I find it hard to believe that you think teams simply exert the lowest pressure in all cases.
The main problem in F1 is that the tire has a very short optimum temperature regime, while the Gt3 tires have a wide operating regime.
-Hankook Ventus competition tires are 30% lighter than normal passenger car tires.
- The construction of a competition tire lasts approximately three times longer than that of a commercial tire.
- The optimum pressure of a competition tire is between 1.90 and 2.0 bar.
- The pressure of a slick increases in the race between 0.6 and 0.8 bar. and in those of rain between 0.4 and 0.5 bar.
- The optimum temperature for better grip on a Hankook slick is between 90-110 degrees Celsius and between 60-70 degrees on rain tires.
- In competition there is a difference of about 20 degrees between the inner and the outer part of the tire.
And you think that Pirelli would allow low air pressure, which gives more grip but increases the probability of damage?
Pirelli also provides the data for Formula 1 and yet less pressure was optimal for the teams.
Nobody claims that the teams always choose the lowest pressure. What does that even mean, lowest pressure, 0.0000001PSI?
Just because rFactor2's lowest possible value for GT cars is 1.4Bar or 20.3PSI doesn't mean that this is unrealistically low.
It would be a different story if you could adjust the pressure to 5 or 10 psi in rFactor2 because the tyres are getting hotter with lower pressure and rFactor2 simulates thermal degradation and even with the 1,4bar or 20psi starting pressure, the thermal degratation is higher in rFactor2 than with higher pressure.
I can only repeat, the optimum pressure specified by the manufacturer has nothing to do with maximum grip. It is always about the question of liability in case of damage.
Do you believe that teams in F1/DTM/GT3 always choose the lowest value allowed on all circuits?
It's more exceptional than usual that the lowest allowed pressure gives the best grip. One of those exceptions i can remember was in formula one a few years ago where Pirelli raised the min. allowed pressure to prevent tire damage.
Usually, you get the best contact patch (and grip), at a specific hot pressure. "Best contact patch" means now the biggest and also most even patch, which also varies a bit with load. A to low pressure for example, gives a bigger patch, but also a more uneven one, because of tread distortion. It also increases inner (carcass) temp generation through the increased flexing.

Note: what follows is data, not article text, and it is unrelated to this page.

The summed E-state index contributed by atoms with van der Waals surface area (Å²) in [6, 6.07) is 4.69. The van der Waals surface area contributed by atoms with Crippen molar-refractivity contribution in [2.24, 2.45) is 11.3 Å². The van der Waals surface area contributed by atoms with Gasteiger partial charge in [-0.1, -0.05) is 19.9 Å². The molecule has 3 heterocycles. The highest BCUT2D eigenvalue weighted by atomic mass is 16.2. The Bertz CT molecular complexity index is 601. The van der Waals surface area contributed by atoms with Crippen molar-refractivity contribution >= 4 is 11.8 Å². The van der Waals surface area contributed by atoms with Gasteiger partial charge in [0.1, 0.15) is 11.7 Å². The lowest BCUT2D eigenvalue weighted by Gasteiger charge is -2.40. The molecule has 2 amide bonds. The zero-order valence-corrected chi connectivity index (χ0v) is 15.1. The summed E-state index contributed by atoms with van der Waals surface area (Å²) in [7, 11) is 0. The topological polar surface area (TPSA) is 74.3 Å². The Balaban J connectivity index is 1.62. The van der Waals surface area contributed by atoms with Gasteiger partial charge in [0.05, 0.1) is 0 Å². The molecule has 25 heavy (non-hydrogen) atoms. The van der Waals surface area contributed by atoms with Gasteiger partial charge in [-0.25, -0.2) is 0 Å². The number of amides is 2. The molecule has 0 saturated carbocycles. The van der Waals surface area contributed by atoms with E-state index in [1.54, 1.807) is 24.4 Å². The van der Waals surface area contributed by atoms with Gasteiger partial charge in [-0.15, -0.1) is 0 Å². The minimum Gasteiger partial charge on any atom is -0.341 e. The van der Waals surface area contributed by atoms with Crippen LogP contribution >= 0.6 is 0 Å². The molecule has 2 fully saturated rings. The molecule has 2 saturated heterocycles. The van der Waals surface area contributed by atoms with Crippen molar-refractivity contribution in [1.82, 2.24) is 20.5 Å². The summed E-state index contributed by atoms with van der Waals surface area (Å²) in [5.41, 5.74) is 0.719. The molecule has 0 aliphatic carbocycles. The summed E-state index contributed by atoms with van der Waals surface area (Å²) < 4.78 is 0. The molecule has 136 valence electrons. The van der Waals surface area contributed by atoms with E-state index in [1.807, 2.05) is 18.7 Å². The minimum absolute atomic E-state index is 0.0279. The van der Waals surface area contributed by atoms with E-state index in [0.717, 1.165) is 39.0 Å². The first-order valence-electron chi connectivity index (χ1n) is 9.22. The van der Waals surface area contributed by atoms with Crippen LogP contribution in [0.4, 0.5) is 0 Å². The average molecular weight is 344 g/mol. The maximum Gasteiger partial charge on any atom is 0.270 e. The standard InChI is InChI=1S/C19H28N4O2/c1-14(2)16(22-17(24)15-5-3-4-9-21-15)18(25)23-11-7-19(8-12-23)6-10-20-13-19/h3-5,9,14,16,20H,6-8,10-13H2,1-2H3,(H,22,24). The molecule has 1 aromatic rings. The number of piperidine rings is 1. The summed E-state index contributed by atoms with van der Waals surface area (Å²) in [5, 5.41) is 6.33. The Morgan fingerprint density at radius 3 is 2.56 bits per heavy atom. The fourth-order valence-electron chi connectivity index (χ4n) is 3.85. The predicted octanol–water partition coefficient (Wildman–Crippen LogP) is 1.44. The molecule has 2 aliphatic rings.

So for me, in this particular case, ACC is more realistic than rF2.
F1 is a bit special indeed, though the Pirelli requirements are ongoing. So all F1 teams run as low as they can, and that's further reinforced by the fact the minimum pressures are mainly set by the team with the best performance (which leads to the greatest loads on the tyres) which means the slower teams can't work the tyres hard enough, and hot enough, to make them perform - so they would run even lower pressures if they were able.
As far as the definition of the 'best contact patch', again that doesn't necessarily equate to the most raw grip. A 10% bigger contact patch that because of contact pressure variation only yields 2% extra raw grip and loses 5% performance over a stint because of detrimental temperature and wear effects is still a 2% raw grip gain. If ACC doesn't give you the 2% but you get the 5% over a stint then it's also lacking something (the initial extra grip) but is probably a better representation overall because of the stint length. I would imagine in practice they would have a sliding scale of temperature vs optimum pressure (for grip), as it's not a difficult thing to do and would arrive at a more realistic behaviour.
But again, rF2 should also be able to punish overly low pressures through temperature degradation and uneven contact patch pressure distribution - in fact the second we know it does since the QSA improvement to the model, we just can't see it (in numbers) as users. So when people talk about rF2 rewarding lowest pressures all the time they're either concentrating on raw grip (qual lap), not noticing or not consistent enough to gauge the effects over a stint, or the car/tyres in question either aren't set up correctly or the mandated pressure range doesn't actually allow for too-low pressures (like F1).
Since the lowest pressure is within a realistic range of 20.5psi(1.4 bar), you are simply within a realistic range. Of course, it would be different if you could start with 5 PSI and get some advantages out of it. The thermal degradation takes place in any case and the increased rubber and carcass temperatures between 20.5 and 23psi start pressure can be clearly seen in Motec.
Separate names with a comma.